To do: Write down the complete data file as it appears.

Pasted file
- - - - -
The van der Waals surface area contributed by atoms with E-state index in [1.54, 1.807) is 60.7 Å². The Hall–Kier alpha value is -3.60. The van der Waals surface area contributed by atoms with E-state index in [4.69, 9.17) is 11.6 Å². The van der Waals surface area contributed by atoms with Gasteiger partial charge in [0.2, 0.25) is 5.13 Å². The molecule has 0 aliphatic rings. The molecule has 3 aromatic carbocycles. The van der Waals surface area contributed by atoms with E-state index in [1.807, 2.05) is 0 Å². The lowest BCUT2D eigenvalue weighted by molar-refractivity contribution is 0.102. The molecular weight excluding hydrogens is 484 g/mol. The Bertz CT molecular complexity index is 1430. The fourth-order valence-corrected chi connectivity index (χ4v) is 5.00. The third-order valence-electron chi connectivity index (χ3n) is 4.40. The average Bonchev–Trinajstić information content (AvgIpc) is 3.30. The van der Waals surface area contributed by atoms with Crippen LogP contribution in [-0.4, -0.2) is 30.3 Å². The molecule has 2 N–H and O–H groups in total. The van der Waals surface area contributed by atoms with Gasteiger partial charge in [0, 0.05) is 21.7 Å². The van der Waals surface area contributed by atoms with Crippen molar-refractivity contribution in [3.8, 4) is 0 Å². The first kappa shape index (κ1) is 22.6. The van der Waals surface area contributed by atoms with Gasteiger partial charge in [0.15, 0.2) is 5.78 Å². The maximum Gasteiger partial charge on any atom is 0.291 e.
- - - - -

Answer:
The van der Waals surface area contributed by atoms with E-state index in [1.54, 1.807) is 60.7 Å². The Hall–Kier alpha value is -3.60. The van der Waals surface area contributed by atoms with E-state index in [4.69, 9.17) is 11.6 Å². The van der Waals surface area contributed by atoms with Gasteiger partial charge in [0.2, 0.25) is 5.13 Å². The molecule has 0 aliphatic rings. The molecule has 3 aromatic carbocycles. The van der Waals surface area contributed by atoms with E-state index in [1.807, 2.05) is 0 Å². The lowest BCUT2D eigenvalue weighted by molar-refractivity contribution is 0.102. The molecular weight excluding hydrogens is 484 g/mol. The Bertz CT molecular complexity index is 1430. The fourth-order valence-corrected chi connectivity index (χ4v) is 5.00. The third-order valence-electron chi connectivity index (χ3n) is 4.40. The average Bonchev–Trinajstić information content (AvgIpc) is 3.30. The van der Waals surface area contributed by atoms with Crippen LogP contribution in [-0.4, -0.2) is 30.3 Å². The molecule has 2 N–H and O–H groups in total. The van der Waals surface area contributed by atoms with Gasteiger partial charge in [0, 0.05) is 21.7 Å². The van der Waals surface area contributed by atoms with Crippen molar-refractivity contribution in [3.8, 4) is 0 Å². The first kappa shape index (κ1) is 22.6. The van der Waals surface area contributed by atoms with Gasteiger partial charge in [0.15, 0.2) is 5.78 Å². The maximum Gasteiger partial charge on any atom is 0.291 e.